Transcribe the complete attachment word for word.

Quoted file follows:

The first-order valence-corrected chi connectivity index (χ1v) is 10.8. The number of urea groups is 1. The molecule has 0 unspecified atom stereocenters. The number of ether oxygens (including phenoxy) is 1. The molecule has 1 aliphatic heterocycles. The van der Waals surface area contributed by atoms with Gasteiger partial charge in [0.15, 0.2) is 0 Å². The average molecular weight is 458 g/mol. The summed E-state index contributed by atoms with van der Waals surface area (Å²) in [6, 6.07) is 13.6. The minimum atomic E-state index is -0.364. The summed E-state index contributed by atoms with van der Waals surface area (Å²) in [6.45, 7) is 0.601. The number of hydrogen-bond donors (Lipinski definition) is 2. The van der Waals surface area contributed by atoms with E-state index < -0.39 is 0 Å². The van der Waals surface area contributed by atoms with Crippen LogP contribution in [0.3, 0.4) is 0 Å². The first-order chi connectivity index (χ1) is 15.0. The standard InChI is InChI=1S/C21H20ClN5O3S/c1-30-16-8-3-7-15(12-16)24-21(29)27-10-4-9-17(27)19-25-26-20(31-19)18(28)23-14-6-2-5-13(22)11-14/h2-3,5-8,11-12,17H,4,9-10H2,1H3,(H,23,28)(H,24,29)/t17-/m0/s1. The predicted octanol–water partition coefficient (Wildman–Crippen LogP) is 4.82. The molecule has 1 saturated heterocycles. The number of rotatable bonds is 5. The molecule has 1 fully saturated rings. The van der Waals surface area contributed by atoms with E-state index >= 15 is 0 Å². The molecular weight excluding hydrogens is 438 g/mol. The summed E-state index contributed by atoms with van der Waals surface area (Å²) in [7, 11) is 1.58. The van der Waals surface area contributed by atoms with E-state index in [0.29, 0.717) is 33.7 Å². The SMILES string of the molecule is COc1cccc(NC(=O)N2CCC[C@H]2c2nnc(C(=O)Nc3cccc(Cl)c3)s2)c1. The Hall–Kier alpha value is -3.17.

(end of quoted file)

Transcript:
The first-order valence-corrected chi connectivity index (χ1v) is 10.8. The number of urea groups is 1. The molecule has 0 unspecified atom stereocenters. The number of ether oxygens (including phenoxy) is 1. The molecule has 1 aliphatic heterocycles. The van der Waals surface area contributed by atoms with Gasteiger partial charge in [0.15, 0.2) is 0 Å². The average molecular weight is 458 g/mol. The summed E-state index contributed by atoms with van der Waals surface area (Å²) in [6, 6.07) is 13.6. The minimum atomic E-state index is -0.364. The summed E-state index contributed by atoms with van der Waals surface area (Å²) in [6.45, 7) is 0.601. The number of hydrogen-bond donors (Lipinski definition) is 2. The van der Waals surface area contributed by atoms with E-state index < -0.39 is 0 Å². The van der Waals surface area contributed by atoms with Crippen LogP contribution in [0.3, 0.4) is 0 Å². The first-order chi connectivity index (χ1) is 15.0. The standard InChI is InChI=1S/C21H20ClN5O3S/c1-30-16-8-3-7-15(12-16)24-21(29)27-10-4-9-17(27)19-25-26-20(31-19)18(28)23-14-6-2-5-13(22)11-14/h2-3,5-8,11-12,17H,4,9-10H2,1H3,(H,23,28)(H,24,29)/t17-/m0/s1. The predicted octanol–water partition coefficient (Wildman–Crippen LogP) is 4.82. The molecule has 1 saturated heterocycles. The number of rotatable bonds is 5. The molecule has 1 fully saturated rings. The van der Waals surface area contributed by atoms with E-state index >= 15 is 0 Å². The molecular weight excluding hydrogens is 438 g/mol. The summed E-state index contributed by atoms with van der Waals surface area (Å²) in [7, 11) is 1.58. The van der Waals surface area contributed by atoms with E-state index in [0.29, 0.717) is 33.7 Å². The SMILES string of the molecule is COc1cccc(NC(=O)N2CCC[C@H]2c2nnc(C(=O)Nc3cccc(Cl)c3)s2)c1. The Hall–Kier alpha value is -3.17.